Being able to export the actual media in cut sections based on the marks would be a nice benefit for people transferring tapes or LPs to digital files, but would definitely add some complexity. Calling out to a command-line utility based on marks might be a workable solution.

Supporting DVDs and Internet streams would also be helpful. Obviously, the marks would need to be saved to a common location since the original locations are not writeable. Perhaps using user profile directories would make sense.

Finally, taking the basic idea and integrating it into a Media Player or XP Media Center Edition plug-in would make for a more seamless viewing experience. Instead of requiring the special player, this would be more natural during playback.

Conclusion

Get started with Visual Studio 2005 Express and Windows Media Player interoperability today! It's easier than you would have guessed, and can lead to some very rich user interactions. Download the Visual Studio Express Edition of your choice at http://lab.msdn.microsoft.com/express/, and use your imagination! Once you start working with Windows Media Player, you will see how easy it is, and ideas for projects will keep coming. Now see what you can come up with!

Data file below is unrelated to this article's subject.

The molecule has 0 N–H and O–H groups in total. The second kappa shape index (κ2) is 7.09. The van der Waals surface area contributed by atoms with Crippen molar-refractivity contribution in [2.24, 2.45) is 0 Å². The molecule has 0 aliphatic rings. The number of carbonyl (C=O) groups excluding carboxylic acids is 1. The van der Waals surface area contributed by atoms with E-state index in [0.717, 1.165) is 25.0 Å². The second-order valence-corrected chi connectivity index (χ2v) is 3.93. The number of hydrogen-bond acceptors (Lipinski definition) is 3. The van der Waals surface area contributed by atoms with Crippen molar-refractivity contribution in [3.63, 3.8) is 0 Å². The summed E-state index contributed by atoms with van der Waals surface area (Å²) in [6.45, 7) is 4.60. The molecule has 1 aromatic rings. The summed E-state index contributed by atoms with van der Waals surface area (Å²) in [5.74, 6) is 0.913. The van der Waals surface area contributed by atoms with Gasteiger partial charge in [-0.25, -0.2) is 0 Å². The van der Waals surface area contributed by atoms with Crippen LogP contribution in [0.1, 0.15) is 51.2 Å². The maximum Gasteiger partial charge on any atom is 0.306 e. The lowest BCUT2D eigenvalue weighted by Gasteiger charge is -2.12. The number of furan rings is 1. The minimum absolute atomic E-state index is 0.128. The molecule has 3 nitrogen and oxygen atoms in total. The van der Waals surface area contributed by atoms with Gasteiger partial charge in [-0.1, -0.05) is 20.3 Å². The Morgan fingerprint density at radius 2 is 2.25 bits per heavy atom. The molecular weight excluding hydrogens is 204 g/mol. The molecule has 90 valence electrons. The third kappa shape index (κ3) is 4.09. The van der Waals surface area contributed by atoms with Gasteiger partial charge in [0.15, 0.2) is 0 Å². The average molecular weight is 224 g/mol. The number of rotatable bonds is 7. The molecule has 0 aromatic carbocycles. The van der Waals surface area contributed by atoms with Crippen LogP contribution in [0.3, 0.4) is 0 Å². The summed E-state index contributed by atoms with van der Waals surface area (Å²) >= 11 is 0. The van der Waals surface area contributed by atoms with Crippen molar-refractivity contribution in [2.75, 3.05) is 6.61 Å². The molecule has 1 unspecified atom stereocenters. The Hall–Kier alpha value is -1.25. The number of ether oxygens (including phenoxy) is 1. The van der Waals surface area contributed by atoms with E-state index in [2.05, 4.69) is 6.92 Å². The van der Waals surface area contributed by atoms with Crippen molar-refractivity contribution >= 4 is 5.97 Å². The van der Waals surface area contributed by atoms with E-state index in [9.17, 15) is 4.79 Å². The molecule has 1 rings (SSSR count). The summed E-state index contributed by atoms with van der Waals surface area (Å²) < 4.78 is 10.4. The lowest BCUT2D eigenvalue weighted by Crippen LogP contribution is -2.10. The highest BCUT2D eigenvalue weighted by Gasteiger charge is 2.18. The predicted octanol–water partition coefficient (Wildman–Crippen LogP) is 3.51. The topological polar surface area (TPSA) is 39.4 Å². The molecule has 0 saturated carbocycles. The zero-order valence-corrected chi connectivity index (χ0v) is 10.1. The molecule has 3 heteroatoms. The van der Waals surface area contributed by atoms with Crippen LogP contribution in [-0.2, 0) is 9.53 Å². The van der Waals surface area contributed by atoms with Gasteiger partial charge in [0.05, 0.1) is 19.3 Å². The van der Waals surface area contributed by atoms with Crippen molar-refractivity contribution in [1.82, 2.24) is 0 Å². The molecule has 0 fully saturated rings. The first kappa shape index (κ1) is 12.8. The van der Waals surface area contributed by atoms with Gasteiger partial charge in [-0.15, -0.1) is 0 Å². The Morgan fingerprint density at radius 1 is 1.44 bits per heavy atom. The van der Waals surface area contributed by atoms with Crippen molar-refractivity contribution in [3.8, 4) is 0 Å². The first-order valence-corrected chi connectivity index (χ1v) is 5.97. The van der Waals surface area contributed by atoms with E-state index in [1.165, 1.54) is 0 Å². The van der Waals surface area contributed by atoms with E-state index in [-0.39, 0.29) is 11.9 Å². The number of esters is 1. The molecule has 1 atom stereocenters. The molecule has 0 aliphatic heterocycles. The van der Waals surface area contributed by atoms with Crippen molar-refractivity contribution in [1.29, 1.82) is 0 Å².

Follow the Discussion

  • Tami CooperTami Cooper

    I have a really long video of the fireworks at DisneyWorld on Christmas Eve 2007.  The video is about 12 minutes so of course it's way to large to upload to myspace or youtube.  I tried using Windows Movie Maker to edit it and maybe cut it in half and make two videos but I wasn't able to import it (wrong type or something).  What would you suggest? Downloading this and editing the video that way?  

  • Clint RutkasClint I'm a "developer"

    @Tami:  Email me the type of camera you have.  If it is a JVC, I may be able to help.  I have one and I know a few work arounds.  crutkas [at] microsoft

  • srilathasrilatha

    thank u ,

    this  info is really helpful

  • bdoburbdobur

    I want to disable WMP default mouse click events. For example if user double clicks he video frame i want it to be fullscreen, when user doubleclicks again video will quit fullscreen. My code is valid and working for frist step. When in fullscreen i am doubleclicking again and just video stops playing. and my video stays in fullscreen. i want to disable stopping video.

  • Arian KulpArian Kulp

    I haven't looked at this code since a few years ago.  Maybe it's time to revisit it!  I can't think of any reason off the top of my head for why this wouldn't work.  Have you verified that the XML file with the marks gets written properly?  I'll take a look at some point, but it probably won't be until after PDC at the earliest.

    -Arian

  • Colin smithColin smith

    Thanks for this article - very helpful and works fine  except when playing DVD files stored on the hard drive. The currentposition can be read O.K. but the marks are ignored on plackback (i.e. the sections aren't skipped). Any ideas about enableing the marks for these files?